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How many people can you fit inside a red, English phone box?

felt Union Jack

In addition to all things British, I also love felt. Here, I combine two of my geeky obsessions.

My friends (or mates, as they say across the pond) and I were always on a quest to find (suss) the answer.

I lived in England as a teenager, with my family.  On the weekend (at the weekend), my friends (mates), Ingrid, Matthew, Nigel, and sometimes Andrea, and I would go to nearby Milton Keynes to the movies (cinema).

Back to the Future (the first one) was showing, just to give you an idea of the vintage.  The movie and Michael J. Fox and his skateboard made me homesick for North America and Harvey’s hamburgers, of all things.

After the movie (film), there were some innocent teenage bonding experiences:  getting fries (chips), falling down giggling on street corners, and seeing how many of us could fit inside a phone booth (phone box).

All that time in phone boxes and we never phoned (rang) anyone, of course.  Where’s the fun in that?

Ever since, I have coveted one of these cast-iron beauties.  When they started to be de-commissioned in the late 80s in favour of soul-less Plexi-glass (Perspex) replacements, I tried to convince my dad (who was a fellow anglo-phile and somewhat amenable to some of my hair-brained ideas) to buy a bunch (whole load) and ship them over to Canada.  I have always been entrepreneurial with someone else’s bucks (quid).   I’ve been pitching sure-fire money (dosh)-making ideas ideas to invisible investors since the age of 17.

We would sell them, of course, to all the Canadians nostalgic for Queen and country (or those who recall fondly being squished sideways into one, in their youth).  There was huge profit to be made, I was sure of it.  Enough profit to guarantee that–hurrah–I could keep one for my very own.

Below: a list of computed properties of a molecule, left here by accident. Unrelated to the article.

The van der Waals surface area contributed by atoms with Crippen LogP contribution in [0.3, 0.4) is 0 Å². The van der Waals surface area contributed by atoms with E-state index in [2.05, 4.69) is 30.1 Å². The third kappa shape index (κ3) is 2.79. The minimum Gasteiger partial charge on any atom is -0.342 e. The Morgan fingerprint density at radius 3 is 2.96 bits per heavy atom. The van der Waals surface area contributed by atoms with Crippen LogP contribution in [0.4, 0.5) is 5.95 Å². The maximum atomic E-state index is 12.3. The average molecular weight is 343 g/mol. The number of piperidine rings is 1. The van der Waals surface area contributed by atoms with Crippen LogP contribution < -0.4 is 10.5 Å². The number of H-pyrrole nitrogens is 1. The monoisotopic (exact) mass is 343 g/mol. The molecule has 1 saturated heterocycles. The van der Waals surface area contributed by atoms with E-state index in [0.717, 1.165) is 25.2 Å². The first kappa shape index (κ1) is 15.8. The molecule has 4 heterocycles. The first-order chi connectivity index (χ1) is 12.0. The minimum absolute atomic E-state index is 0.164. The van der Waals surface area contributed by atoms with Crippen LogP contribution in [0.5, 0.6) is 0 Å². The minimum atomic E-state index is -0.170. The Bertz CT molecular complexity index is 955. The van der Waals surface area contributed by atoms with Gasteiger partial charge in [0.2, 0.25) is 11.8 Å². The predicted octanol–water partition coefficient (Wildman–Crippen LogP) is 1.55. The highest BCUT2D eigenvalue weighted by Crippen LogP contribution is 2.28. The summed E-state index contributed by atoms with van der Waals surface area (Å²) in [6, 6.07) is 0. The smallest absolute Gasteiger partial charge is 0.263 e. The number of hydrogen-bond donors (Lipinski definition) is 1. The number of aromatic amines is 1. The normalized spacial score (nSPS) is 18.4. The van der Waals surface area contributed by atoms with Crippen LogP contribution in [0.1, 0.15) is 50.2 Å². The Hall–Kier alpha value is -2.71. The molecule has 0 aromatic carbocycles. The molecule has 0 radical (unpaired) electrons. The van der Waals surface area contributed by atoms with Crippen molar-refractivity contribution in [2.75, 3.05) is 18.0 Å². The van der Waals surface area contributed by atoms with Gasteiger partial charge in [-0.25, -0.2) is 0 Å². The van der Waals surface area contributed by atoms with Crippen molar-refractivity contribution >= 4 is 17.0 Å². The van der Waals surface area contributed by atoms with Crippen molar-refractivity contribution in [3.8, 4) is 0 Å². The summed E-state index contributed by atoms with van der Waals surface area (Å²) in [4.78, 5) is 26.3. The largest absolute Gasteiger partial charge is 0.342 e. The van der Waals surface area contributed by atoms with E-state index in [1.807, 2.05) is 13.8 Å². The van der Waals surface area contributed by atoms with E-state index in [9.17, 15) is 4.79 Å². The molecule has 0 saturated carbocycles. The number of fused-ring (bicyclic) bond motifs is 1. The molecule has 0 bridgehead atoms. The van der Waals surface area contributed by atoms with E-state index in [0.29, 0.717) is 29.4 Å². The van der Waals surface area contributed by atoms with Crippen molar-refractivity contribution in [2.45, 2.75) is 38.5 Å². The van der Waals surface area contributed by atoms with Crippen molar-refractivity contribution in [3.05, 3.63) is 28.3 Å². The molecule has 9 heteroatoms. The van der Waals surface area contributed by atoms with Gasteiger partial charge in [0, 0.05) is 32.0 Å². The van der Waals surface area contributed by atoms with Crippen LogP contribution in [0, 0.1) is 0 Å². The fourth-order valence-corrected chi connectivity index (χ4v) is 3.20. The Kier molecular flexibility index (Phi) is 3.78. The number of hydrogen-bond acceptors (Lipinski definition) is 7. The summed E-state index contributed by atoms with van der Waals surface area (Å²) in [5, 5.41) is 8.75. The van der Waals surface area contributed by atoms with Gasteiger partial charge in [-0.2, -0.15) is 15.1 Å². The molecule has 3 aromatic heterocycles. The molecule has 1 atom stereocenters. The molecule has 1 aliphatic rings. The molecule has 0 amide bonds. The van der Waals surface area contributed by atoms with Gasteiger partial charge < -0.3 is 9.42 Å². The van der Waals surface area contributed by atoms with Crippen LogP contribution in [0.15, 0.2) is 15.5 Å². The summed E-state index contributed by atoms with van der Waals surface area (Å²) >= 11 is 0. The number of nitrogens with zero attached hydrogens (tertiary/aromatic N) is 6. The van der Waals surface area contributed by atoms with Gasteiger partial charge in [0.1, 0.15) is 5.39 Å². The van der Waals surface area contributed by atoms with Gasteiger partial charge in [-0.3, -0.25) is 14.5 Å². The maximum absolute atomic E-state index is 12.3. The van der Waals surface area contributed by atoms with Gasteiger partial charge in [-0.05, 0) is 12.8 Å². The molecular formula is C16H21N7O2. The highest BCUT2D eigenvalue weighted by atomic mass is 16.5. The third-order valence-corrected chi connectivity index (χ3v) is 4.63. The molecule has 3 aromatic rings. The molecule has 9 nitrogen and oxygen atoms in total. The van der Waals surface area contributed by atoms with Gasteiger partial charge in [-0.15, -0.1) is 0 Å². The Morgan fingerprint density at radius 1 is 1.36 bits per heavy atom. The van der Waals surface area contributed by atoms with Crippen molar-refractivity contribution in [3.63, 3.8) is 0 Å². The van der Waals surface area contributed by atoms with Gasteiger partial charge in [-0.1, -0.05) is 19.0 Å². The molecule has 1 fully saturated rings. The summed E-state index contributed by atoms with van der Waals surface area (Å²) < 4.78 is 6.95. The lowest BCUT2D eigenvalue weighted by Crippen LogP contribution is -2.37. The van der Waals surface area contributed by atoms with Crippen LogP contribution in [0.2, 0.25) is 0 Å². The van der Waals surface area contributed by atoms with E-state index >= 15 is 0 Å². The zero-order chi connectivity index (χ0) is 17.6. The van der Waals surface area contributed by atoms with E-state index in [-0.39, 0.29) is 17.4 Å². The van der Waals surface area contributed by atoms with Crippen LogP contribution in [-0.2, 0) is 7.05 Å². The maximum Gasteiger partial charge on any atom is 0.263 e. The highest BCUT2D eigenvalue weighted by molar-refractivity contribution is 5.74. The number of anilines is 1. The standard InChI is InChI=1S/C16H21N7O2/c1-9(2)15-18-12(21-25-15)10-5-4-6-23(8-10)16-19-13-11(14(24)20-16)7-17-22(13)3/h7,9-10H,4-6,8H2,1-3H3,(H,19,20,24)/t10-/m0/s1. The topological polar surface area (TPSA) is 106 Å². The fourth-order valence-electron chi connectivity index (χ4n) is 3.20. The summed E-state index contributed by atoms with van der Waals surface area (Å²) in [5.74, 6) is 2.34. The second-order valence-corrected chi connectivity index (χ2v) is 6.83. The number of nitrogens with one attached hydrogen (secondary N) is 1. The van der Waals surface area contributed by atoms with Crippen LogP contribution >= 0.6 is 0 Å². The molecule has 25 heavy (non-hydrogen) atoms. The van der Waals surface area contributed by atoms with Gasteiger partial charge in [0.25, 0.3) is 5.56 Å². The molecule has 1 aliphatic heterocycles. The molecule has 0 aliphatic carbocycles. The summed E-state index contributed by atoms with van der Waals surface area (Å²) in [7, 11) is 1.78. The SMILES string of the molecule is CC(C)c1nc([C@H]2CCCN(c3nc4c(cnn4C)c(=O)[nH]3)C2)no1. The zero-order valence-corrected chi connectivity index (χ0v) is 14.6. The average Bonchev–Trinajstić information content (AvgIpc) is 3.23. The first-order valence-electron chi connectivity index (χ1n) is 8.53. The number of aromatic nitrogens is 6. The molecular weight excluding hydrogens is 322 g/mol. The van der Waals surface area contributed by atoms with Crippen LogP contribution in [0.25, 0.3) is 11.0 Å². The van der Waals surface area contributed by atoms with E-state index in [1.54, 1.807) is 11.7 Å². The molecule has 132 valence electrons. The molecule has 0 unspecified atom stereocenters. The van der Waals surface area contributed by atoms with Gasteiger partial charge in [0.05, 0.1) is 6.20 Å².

I had big plans for mine.

It was for my industrial-style loft apartment in New York City.  Positioned right in the middle of my open-concept space, a red, English phone box was my perfect idea of a funky shower.  It was the the final, creative touch for the industrial-style loft apartment in New York City that I didn’t own.

Pfffh.  Minor detail.

Although, I think this is probably the same logic that resulted in Practical Man and I acquiring a cast-iron, claw-foot tub for the Victorian mansion I also don’t own.

Me in my pink clawfoot tub

I had to use the tub for something…cue the pink book promotions.

Anyway,  the English phone box has now achieved protected (listed) designation.   Yep, that means they’re somewhat rare and valuable and highly desirable.  If we’d snapped some up back in 1990, my father and I could have been red, English phone box business tycoons (Sir Richard Branson/Jamie Oliver) by now.


Fast forward 25 years.  I have convinced Practical Man to help me fulfill my red, English phone box dream.  He is so very obliging and far more likely to complete the project when the nasty measuring parts (bits) inevitably reared their ugly head.

We started with our boring (bog-standard) bathroom (loo) door:

Plain door